True corresponds to a detected error sorted by image quality with the lowest-quality images coming first.
issues = find_label_issues(labels, pred_probs,downsample = 16, n_jobs=None, batch_size=100000)
Multiprocessing will default to using the number of logical cores (2). To default to number of physical cores: pip install psutil
Total number of examples whose labels have been evaluated: 244800
Note: - The
downsample flag gives us compute benefits to scale to large datasets, but for maximum label error detection accuracy, keep this value low. - To maximize compute efficiency, try to use the largest
batch_size your system memory allows.
Visualize top label issues#
Let’s look at the top 2 images that cleanlab thinks are most likely mislabeled, namely images located at index 131 and 29. The part of image highlighted in red is where cleanlab believes the given mask does not match what really appears in the image.
We can also input
class_names as auxiliary inputs to see more information.
display_issues(issues, labels=labels, pred_probs=pred_probs, class_names=SYNTHIA_CLASSES,top=2)
After additionally inputting
class_names we see more information: - Inputs
pred_probs generates the first two columns. This segments the image based on the class that appears in the given label and what class the model predicted for those pixels. - Input
class_names creates the legend that color codes our segmentation.
In the leftmost plot we can see that the dark brown area (the
unlabeled class as shown in the legend) was the given label. The middle plot shows our model believes that this area is infact the
sky, a light brown shade in the legend. The rightmost plot highlights the discrepancy between these classes in red to indicate which area of the image is likely mislabeled.
These plots clearly highlight the part of the sky that was mislabeled by annotators of this image.
Classes which are commonly mislabeled overall#
We may also wish to understand which classes tend to be most commonly mislabeled throughout the entire dataset by calling
common_label_issues(issues, labels=labels, pred_probs=pred_probs, class_names=SYNTHIA_CLASSES)
100%|██████████| 4997436/4997436 [00:48<00:00, 102579.03it/s]
Class 'unlabeled' is potentially mislabeled as class for 'sky' 3263230 pixels in the dataset Class 'unlabeled' is potentially mislabeled as class for 'car' 783379 pixels in the dataset Class 'pole' is potentially mislabeled as class for 'building' 275110 pixels in the dataset Class 'unlabeled' is potentially mislabeled as class for 'building' 255792 pixels in the dataset Class 'traffic light' is potentially mislabeled as class for 'building' 78225 pixels in the dataset Class 'person' is potentially mislabeled as class for 'building' 55990 pixels in the dataset Class 'unlabeled' is potentially mislabeled as class for 'sidewalk' 54315 pixels in the dataset Class 'pole' is potentially mislabeled as class for 'sidewalk' 33591 pixels in the dataset Class 'building' is potentially mislabeled as class for 'car' 24645 pixels in the dataset Class 'wall' is potentially mislabeled as class for 'building' 21054 pixels in the dataset Class 'person' is potentially mislabeled as class for 'sidewalk' 15045 pixels in the dataset Class 'wall' is potentially mislabeled as class for 'sidewalk' 14171 pixels in the dataset Class 'building' is potentially mislabeled as class for 'sky' 13832 pixels in the dataset Class 'road' is potentially mislabeled as class for 'car' 13498 pixels in the dataset Class 'fence' is potentially mislabeled as class for 'building' 11490 pixels in the dataset Class 'car' is potentially mislabeled as class for 'road' 9149 pixels in the dataset Class 'car' is potentially mislabeled as class for 'building' 8769 pixels in the dataset Class 'wall' is potentially mislabeled as class for 'vegetation' 6999 pixels in the dataset Class 'wall' is potentially mislabeled as class for 'car' 6031 pixels in the dataset Class 'traffic sign' is potentially mislabeled as class for 'building' 5011 pixels in the dataset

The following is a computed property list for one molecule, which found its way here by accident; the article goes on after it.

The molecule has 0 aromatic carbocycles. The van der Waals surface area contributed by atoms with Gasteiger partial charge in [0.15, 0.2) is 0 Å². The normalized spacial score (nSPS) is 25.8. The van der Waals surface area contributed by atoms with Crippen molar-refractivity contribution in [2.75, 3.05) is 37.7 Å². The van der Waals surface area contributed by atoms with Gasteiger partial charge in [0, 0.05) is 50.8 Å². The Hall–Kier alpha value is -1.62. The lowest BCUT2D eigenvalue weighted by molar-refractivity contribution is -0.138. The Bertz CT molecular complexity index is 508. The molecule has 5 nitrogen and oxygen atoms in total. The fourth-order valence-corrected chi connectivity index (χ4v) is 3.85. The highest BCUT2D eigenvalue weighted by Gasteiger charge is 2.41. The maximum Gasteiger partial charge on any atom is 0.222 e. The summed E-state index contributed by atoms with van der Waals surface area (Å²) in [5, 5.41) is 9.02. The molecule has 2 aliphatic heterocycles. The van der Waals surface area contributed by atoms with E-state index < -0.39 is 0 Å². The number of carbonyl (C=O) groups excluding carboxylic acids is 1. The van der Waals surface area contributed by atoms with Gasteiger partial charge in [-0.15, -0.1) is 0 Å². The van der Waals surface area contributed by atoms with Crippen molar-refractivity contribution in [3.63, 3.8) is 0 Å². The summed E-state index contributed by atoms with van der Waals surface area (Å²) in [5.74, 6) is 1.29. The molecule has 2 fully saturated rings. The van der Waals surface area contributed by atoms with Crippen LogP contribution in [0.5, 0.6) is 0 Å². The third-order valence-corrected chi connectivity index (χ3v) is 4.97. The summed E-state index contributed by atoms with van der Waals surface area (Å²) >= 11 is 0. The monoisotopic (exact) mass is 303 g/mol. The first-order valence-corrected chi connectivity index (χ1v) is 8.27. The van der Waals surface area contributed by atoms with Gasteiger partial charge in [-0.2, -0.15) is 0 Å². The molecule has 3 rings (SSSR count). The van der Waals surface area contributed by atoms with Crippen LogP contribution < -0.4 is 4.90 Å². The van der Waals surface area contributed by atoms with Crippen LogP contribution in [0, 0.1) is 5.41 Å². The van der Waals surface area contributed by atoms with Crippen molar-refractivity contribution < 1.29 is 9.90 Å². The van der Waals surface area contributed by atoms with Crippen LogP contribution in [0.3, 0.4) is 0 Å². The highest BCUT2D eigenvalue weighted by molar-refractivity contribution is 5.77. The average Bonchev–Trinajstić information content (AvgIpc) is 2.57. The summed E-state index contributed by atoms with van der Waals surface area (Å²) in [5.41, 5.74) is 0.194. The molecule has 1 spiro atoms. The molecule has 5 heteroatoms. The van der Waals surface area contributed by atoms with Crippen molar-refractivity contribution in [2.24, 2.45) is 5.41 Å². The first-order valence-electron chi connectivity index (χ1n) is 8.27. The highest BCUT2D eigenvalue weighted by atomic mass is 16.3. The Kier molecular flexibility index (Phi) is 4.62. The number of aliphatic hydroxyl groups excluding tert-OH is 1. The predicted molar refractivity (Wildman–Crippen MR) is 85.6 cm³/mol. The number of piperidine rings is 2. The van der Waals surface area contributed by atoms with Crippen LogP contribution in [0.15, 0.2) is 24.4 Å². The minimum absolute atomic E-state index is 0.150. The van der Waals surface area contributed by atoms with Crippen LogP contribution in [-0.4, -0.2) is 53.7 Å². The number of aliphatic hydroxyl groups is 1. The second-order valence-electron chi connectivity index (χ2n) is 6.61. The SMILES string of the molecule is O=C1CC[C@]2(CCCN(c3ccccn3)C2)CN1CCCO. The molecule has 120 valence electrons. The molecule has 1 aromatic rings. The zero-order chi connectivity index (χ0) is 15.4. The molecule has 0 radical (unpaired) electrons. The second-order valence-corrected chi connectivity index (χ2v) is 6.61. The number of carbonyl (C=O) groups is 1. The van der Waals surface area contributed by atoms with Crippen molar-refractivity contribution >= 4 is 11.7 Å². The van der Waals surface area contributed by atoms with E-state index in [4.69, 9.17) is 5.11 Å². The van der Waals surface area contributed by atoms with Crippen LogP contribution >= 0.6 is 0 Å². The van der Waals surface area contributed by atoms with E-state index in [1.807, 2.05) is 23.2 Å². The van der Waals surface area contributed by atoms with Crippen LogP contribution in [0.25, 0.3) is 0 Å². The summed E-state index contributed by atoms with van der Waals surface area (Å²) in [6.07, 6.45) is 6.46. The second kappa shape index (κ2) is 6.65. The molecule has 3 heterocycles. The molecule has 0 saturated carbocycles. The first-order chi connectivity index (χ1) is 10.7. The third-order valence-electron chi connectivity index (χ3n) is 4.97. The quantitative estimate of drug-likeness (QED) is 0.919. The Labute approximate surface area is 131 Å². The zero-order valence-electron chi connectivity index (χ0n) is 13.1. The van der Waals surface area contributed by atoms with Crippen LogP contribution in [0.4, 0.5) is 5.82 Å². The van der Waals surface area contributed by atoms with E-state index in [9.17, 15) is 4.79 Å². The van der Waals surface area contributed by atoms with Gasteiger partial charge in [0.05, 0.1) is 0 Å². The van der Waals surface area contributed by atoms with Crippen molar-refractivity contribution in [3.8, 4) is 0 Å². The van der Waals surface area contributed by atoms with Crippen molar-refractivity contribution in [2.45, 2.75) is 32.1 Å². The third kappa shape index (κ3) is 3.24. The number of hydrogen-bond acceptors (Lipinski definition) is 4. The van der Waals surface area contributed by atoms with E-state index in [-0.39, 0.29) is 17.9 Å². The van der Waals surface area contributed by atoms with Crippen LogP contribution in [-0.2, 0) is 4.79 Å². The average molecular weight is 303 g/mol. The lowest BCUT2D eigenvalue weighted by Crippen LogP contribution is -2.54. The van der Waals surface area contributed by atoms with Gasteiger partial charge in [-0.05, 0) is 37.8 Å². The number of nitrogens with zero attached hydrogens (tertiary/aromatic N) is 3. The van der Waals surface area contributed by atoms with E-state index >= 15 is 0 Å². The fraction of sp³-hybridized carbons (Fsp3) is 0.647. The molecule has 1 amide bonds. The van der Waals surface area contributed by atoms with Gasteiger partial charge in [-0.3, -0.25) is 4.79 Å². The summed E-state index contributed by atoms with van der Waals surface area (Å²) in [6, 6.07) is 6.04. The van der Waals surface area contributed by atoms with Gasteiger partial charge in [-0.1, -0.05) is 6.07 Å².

The printed information above is also stored in a returned pandas DataFrame, which summarizes which classes are overall least reliably labeled in the dataset.
Focusing on one specific class#
We can also just focus on issues within a specific class of interest, say just the class
car. Easily do so using
filter_by_class to only look at the estimated label errors in the
car class. Here the color-coding reveals that the pixels depicting a car in the image were mistakenly left as the
unlabeled class in the given label.
class_issues = filter_by_class(SYNTHIA_CLASSES.index("car"), issues,labels=labels, pred_probs=pred_probs)
display_issues(class_issues, pred_probs=pred_probs, labels=labels, top=3, class_names=SYNTHIA_CLASSES)
Get label quality scores#
Cleanlab can provide an overall label quality score for each image to estimate our confidence that it is correctly labeled. These scores range from 0 to 1, such that lower scores indicate images more likely to contain some mislabeled pixels.
Note: To automatically estimate which pixels are mislabeled (and the number of label errors) rather than ranking the images, use
The label quality scores are most useful if you only have time to review a limited number of images and want to prioritize which ones to look at, or if you’re specifically aiming to detect label errors with high precision (or high recall) rather than overall estimation of the set of mislabeled images and pixels.
image_scores, pixel_scores = get_label_quality_scores(labels, pred_probs)
Beyond scoring the overall label quality of each image, the above method produces a (0 to 1) quality score for each pixel. We can apply a thresholding function to these scores in order to extract the same style
False mask as
issues_from_score = issues_from_scores(image_scores, pixel_scores, threshold=0.5)
display_issues(issues_from_score, pred_probs=pred_probs, labels=labels, top=5)
We can see that the errors are dominated by label errors in the sky.